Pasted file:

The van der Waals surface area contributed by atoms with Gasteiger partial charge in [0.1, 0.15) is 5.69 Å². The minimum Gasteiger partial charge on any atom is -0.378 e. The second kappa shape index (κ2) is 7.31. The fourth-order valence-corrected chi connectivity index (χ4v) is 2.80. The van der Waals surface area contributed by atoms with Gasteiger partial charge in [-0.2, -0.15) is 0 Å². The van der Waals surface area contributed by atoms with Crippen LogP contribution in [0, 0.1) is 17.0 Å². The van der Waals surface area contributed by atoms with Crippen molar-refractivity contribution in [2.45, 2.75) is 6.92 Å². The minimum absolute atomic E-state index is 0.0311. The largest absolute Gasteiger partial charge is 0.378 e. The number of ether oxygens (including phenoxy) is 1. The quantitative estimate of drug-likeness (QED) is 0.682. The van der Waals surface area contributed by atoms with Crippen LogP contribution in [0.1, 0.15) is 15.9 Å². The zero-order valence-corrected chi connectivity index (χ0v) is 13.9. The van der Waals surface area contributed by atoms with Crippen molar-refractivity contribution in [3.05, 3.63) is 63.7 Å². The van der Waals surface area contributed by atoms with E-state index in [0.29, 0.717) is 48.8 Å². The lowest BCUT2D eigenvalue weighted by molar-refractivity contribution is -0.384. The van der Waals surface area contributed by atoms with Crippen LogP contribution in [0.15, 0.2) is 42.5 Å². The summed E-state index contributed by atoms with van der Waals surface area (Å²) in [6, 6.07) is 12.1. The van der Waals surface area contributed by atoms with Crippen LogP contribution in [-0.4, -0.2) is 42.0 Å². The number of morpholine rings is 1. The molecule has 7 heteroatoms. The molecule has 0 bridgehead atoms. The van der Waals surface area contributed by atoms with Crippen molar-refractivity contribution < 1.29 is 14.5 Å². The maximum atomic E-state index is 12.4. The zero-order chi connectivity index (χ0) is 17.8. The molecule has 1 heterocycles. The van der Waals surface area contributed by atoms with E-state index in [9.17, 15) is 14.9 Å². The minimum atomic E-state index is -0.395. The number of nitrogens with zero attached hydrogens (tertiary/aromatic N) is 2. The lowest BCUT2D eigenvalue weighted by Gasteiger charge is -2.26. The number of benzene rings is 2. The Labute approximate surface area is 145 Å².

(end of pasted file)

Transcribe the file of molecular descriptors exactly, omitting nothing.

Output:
The van der Waals surface area contributed by atoms with Gasteiger partial charge in [0.1, 0.15) is 5.69 Å². The minimum Gasteiger partial charge on any atom is -0.378 e. The second kappa shape index (κ2) is 7.31. The fourth-order valence-corrected chi connectivity index (χ4v) is 2.80. The van der Waals surface area contributed by atoms with Gasteiger partial charge in [-0.2, -0.15) is 0 Å². The van der Waals surface area contributed by atoms with Crippen LogP contribution in [0, 0.1) is 17.0 Å². The van der Waals surface area contributed by atoms with Crippen molar-refractivity contribution in [2.45, 2.75) is 6.92 Å². The minimum absolute atomic E-state index is 0.0311. The largest absolute Gasteiger partial charge is 0.378 e. The number of ether oxygens (including phenoxy) is 1. The quantitative estimate of drug-likeness (QED) is 0.682. The van der Waals surface area contributed by atoms with Crippen LogP contribution in [0.1, 0.15) is 15.9 Å². The zero-order valence-corrected chi connectivity index (χ0v) is 13.9. The van der Waals surface area contributed by atoms with Crippen molar-refractivity contribution in [3.05, 3.63) is 63.7 Å². The van der Waals surface area contributed by atoms with E-state index in [0.29, 0.717) is 48.8 Å². The lowest BCUT2D eigenvalue weighted by molar-refractivity contribution is -0.384. The van der Waals surface area contributed by atoms with Crippen LogP contribution in [0.15, 0.2) is 42.5 Å². The summed E-state index contributed by atoms with van der Waals surface area (Å²) in [6, 6.07) is 12.1. The van der Waals surface area contributed by atoms with Crippen LogP contribution in [-0.4, -0.2) is 42.0 Å². The number of morpholine rings is 1. The molecule has 7 heteroatoms. The molecule has 0 bridgehead atoms. The van der Waals surface area contributed by atoms with Crippen molar-refractivity contribution < 1.29 is 14.5 Å². The maximum atomic E-state index is 12.4. The zero-order chi connectivity index (χ0) is 17.8. The molecule has 1 heterocycles. The van der Waals surface area contributed by atoms with E-state index in [9.17, 15) is 14.9 Å². The minimum atomic E-state index is -0.395. The number of nitrogens with zero attached hydrogens (tertiary/aromatic N) is 2. The lowest BCUT2D eigenvalue weighted by Gasteiger charge is -2.26. The number of benzene rings is 2. The Labute approximate surface area is 145 Å².